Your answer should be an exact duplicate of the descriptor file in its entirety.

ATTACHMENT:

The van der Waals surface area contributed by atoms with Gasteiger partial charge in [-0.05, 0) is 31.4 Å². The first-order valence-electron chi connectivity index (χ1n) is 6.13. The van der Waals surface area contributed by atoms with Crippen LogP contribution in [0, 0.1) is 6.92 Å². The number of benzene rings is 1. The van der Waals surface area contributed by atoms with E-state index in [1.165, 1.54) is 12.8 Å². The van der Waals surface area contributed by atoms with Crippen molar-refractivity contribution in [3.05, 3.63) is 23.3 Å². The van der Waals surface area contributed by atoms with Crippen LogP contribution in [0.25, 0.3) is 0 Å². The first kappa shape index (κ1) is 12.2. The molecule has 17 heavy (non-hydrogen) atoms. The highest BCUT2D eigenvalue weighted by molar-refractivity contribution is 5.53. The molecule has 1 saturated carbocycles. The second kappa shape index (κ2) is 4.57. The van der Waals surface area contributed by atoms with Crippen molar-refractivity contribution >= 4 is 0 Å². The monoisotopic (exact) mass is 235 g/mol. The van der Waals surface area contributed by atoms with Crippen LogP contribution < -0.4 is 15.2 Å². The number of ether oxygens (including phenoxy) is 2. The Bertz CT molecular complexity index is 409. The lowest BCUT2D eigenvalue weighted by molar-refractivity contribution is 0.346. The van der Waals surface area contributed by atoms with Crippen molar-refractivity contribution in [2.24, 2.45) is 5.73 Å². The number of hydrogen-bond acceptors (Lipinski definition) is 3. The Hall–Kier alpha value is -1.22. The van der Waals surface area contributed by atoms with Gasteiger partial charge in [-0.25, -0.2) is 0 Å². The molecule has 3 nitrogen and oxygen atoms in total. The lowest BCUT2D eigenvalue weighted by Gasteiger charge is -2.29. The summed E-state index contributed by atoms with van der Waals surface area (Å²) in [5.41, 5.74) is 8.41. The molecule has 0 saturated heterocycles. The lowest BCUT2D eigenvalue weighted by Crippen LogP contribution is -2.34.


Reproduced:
The van der Waals surface area contributed by atoms with Gasteiger partial charge in [-0.05, 0) is 31.4 Å². The first-order valence-electron chi connectivity index (χ1n) is 6.13. The van der Waals surface area contributed by atoms with Crippen LogP contribution in [0, 0.1) is 6.92 Å². The number of benzene rings is 1. The van der Waals surface area contributed by atoms with E-state index in [1.165, 1.54) is 12.8 Å². The van der Waals surface area contributed by atoms with Crippen molar-refractivity contribution in [3.05, 3.63) is 23.3 Å². The van der Waals surface area contributed by atoms with Crippen LogP contribution in [0.25, 0.3) is 0 Å². The first kappa shape index (κ1) is 12.2. The molecule has 17 heavy (non-hydrogen) atoms. The highest BCUT2D eigenvalue weighted by molar-refractivity contribution is 5.53. The molecule has 1 saturated carbocycles. The second kappa shape index (κ2) is 4.57. The van der Waals surface area contributed by atoms with Crippen molar-refractivity contribution >= 4 is 0 Å². The monoisotopic (exact) mass is 235 g/mol. The van der Waals surface area contributed by atoms with Crippen LogP contribution < -0.4 is 15.2 Å². The number of ether oxygens (including phenoxy) is 2. The Bertz CT molecular complexity index is 409. The lowest BCUT2D eigenvalue weighted by molar-refractivity contribution is 0.346. The van der Waals surface area contributed by atoms with Crippen molar-refractivity contribution in [2.24, 2.45) is 5.73 Å². The number of hydrogen-bond acceptors (Lipinski definition) is 3. The Hall–Kier alpha value is -1.22. The van der Waals surface area contributed by atoms with Gasteiger partial charge in [-0.25, -0.2) is 0 Å². The molecule has 3 nitrogen and oxygen atoms in total. The lowest BCUT2D eigenvalue weighted by Gasteiger charge is -2.29. The summed E-state index contributed by atoms with van der Waals surface area (Å²) in [5.41, 5.74) is 8.41. The molecule has 0 saturated heterocycles. The lowest BCUT2D eigenvalue weighted by Crippen LogP contribution is -2.34.